Those who have lived in hostels provided by schools will confirm to the usefulness of the facility for students. Some of the benefits of student hostel in tertiary institutions include;

Facilitating Reading/Learning – At any level of education (primary, secondary or tertiary), staying in the hall of residence or hostel does enhance the desire to read.

In student hostel, there are fewer distractions, control (as in forced ‘prep’ classes in secondary schools), and the activities of studious colleagues can force less serious ones to read. It is also easier to relate with colleagues who are close by or teachers, in situations where a student has a difficulty on a subject matter.

Co-curricular Activities – Students in hostels have a greater opportunity of participating in sports, games, club, and social activities that are expected to make them more rounded individuals and citizens than those living off-campus who may find themselves forced into domestic activities once they are at home.

Security – Students are indeed more secure on campus than off-campus in spite of the menace of cult activities in tertiary institutions in Nigeria. This is because institutions maintain security personnel on campus and do monitor the activities of students.

Some private Universities are known to lock their gates early and to insist on students obtaining exit permits before they travel home.

Moral Training – Persons from tertiary institutions are graduated based on satisfactory performance ‘in character and in learning’. Moral training includes individual behaviour in group situations as in hostels.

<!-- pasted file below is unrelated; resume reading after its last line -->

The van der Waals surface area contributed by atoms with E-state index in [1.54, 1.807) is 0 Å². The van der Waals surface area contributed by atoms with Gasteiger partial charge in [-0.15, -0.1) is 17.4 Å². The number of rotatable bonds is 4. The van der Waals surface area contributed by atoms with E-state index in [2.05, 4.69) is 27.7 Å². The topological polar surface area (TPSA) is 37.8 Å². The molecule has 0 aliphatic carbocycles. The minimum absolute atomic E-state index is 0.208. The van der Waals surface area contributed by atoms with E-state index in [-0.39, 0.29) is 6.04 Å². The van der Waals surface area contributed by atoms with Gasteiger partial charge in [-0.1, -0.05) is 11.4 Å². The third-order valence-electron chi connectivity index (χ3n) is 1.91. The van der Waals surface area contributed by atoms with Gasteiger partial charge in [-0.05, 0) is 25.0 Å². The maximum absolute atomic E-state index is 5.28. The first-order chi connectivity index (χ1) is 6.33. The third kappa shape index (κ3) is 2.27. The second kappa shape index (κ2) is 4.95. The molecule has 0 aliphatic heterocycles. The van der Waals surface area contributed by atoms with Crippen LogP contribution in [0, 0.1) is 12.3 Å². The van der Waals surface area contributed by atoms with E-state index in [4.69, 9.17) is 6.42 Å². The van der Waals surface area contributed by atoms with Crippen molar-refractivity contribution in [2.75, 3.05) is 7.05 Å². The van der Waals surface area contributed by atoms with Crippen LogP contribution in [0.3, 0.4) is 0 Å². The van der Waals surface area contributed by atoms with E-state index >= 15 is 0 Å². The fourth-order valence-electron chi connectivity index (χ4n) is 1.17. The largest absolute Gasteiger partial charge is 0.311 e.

Despite the obvious gains of living in a school hostel, the decaying state of the student hostel in most of our tertiary institutions have relegated the advantages of staying in a student hostel to the background.

Usually, the number of occupants per room in student hostel of tertiary institutions doubles or even triples the intended capacity. In a situation where the legal number of occupants per room in each hostel is put at eight, you will discover that at least 16 persons occupy that room. The extra occupants are usually referred to as squatters.

The hostel utilities and services are therefore over utilized.

In our tertiary institutions the problems associated with student hostel are enormous; ranging from bad state of the facilities, poor maintenance, shortage of housing unit, student population, unavailability of space for future development, shortage of utilities, service and poor structural condition of the buildings.

The poor state of student hostel in tertiary institutions can be identified in the condition of windows, doors, and even the roof

The initial objective of safety in the hostels as regard nearness and to avoid lateness to classrooms seem to have been neglected, this could be attributed to queues in the morning for the use of bathrooms and tap water.

There is also a place for health in all of these occasioned by overcrowding in student hostel of these tertiary institutions. Overcrowding is associated with increased physical and mental health problems and poor educational achievement by students.

Overcrowding is also associated with the spread of infectious diseases such as tuberculosis. Mental pressure and stress that can trigger irritation and aggression, sleep disturbance, interruption of speech and social interaction, disturbance of concentration and cardiovascular effects are other anomalies that can result from overcrowding.

To surmount these challenges, hence bring sanity to a decaying system, the existing housing facilities need to be rehabilitated. This involve improving the condition of the existing utilities and services that are in poor state in the students housing.

Furthermore, more facilities should be provided in the hostels; ranging from toilet, bathroom, electricity, and water supply for the students.

Leave a Reply

Your email address will not be published. Required fields are marked *

*